Who Gets Stuck With the Bill: One of the best features of President Trump’s withdrawal from Syria is that Assad, Russia, and Iran are now faced with either paying for the rebuilding of Syria or dealing with a nation in shambles whose citizens are living in abject poverty and have literally nothing to lose. One not too bright so-called expert on TV stated that President Trump’s withdrawal from Syria meant that Syria is now in the hands of the RUSSIANS. Really! Syria has been in the hands of the Russians since the Cold War and when Assad’s father ruled Syria. Russia wants NOTHING to do with funding the cost to rebuild Syria. Russia’s GDP is only US$1.5 trillion and they do not want to use over 20% of their GDP on Syria! President Trump has squeezed every red cent out of Iran with his sanctions so they have little or nothing to contribute to the rebuilding of Syria, nor do they really care about the citizenry of Syria. After all, whatever little the Ayatollahs have left they have to use to fund Hamas, Hezbollah, and the Houthis in Yemen. All the while the Ayatollahs are facing an increasing level of hostilities from their own citizens at home!
Syria and Iranian Crap Shoot: President Trump has laid the foundation to force Assad to cave in and give up much of his autonomy at home in favor of international cooperation to rebuild his country. Assad is like a stockholder holding all of the shares of a company that is worth ZERO. He has no bargaining chips; Russia has its own financial problems; and Iran is not too far behind Syria in terms of financial ruin. Assad could do something really stupid and launch a barrage of humanitarian crisis but I doubt it. It would be short lived and he would not survive it. Iran could do likewise but they would face retribution from 80% of the other Middle Eastern countries, Israel, the US and hopefully NATO.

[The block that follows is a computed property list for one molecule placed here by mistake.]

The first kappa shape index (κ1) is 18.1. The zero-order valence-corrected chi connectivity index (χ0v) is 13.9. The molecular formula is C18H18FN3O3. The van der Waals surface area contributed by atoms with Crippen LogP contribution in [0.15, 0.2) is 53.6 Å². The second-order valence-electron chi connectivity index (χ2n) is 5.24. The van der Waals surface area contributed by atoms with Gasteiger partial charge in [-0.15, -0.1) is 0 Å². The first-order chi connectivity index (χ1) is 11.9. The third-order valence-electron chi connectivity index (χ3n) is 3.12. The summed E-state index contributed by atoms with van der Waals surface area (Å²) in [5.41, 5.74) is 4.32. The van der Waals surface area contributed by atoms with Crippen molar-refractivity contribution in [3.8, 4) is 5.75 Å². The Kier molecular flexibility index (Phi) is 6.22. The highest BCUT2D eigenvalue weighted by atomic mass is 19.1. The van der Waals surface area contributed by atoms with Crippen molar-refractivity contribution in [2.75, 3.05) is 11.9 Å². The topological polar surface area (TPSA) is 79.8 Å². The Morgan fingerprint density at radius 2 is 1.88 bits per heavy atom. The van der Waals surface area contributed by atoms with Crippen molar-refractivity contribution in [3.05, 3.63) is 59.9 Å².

My Prediction? (As good as anyone’s on CNN or MSNBC)
So, my prediction is that within 1-3 years Syria will be under some type of “Marshall Plan” and that Assad will be all but gone or be a titular head only. (Remember, Assad may be Shia but the majority of Syrians are Sunni) President Trump will make sure that Syria is not subjected to a US enforced regime change but be allowed to transition into some form of local control monitored by regional nations. The plan will be administered by a coalition of other Middle Eastern countries that are led by Saudi Arabia. This is the main platform of Trump’s Middle East Foreign Policy.
Iran will be or have been immersed in civil unrest that will lead to the Ayatollahs losing a grip on the country. Their ability to wage proxy wars would have been eliminated by US sanctions. Iran would have lost the support of China as China needs a stable Iran from which to buy oil. (Oh yea, and Little President Macron would be in the same boat.) The EU and China would join the US in backing anti-Ayatollah factions in Iran to stabilize their economy and remove the crippling US sanctions.
Pipedream? Maybe. But unless someone does something really dumb like use a nuclear weapon, Russia, Iran and Syria are not capable of any further prolonged conflicts; nor is Russia capable of investing in Syria’s or Iran’s pipedreams of regional or world dominance. The EU would back our play only because it is in their interest. Turkey will be delighted as their age old adversaries, Iran and Syria, were forced to bite the dust. The Middle East transformation where the predominant Sunni nations take the lead in stabilizing the region would be complete.
You should hope I am right!